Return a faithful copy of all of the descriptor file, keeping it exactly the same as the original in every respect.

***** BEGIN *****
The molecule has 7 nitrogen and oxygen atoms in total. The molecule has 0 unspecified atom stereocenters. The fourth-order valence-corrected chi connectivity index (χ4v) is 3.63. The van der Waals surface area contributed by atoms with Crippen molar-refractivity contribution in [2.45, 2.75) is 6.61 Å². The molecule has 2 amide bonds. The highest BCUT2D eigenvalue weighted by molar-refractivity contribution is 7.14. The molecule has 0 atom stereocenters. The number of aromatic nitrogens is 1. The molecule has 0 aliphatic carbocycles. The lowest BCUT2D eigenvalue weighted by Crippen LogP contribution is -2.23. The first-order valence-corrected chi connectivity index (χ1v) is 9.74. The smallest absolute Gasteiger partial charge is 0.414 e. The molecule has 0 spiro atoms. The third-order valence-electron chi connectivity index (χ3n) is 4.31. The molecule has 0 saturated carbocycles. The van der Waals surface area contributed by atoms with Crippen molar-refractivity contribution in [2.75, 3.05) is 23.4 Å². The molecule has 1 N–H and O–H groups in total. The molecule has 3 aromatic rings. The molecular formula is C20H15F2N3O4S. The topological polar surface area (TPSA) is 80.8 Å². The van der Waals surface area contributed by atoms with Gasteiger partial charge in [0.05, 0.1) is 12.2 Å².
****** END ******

The molecule has 7 nitrogen and oxygen atoms in total. The molecule has 0 unspecified atom stereocenters. The fourth-order valence-corrected chi connectivity index (χ4v) is 3.63. The van der Waals surface area contributed by atoms with Crippen molar-refractivity contribution in [2.45, 2.75) is 6.61 Å². The molecule has 2 amide bonds. The highest BCUT2D eigenvalue weighted by molar-refractivity contribution is 7.14. The molecule has 0 atom stereocenters. The number of aromatic nitrogens is 1. The molecule has 0 aliphatic carbocycles. The lowest BCUT2D eigenvalue weighted by Crippen LogP contribution is -2.23. The first-order valence-corrected chi connectivity index (χ1v) is 9.74. The smallest absolute Gasteiger partial charge is 0.414 e. The molecule has 0 spiro atoms. The third-order valence-electron chi connectivity index (χ3n) is 4.31. The molecule has 0 saturated carbocycles. The van der Waals surface area contributed by atoms with Crippen molar-refractivity contribution in [2.75, 3.05) is 23.4 Å². The molecule has 1 N–H and O–H groups in total. The molecule has 3 aromatic rings. The molecular formula is C20H15F2N3O4S. The topological polar surface area (TPSA) is 80.8 Å². The van der Waals surface area contributed by atoms with Gasteiger partial charge in [0.05, 0.1) is 12.2 Å².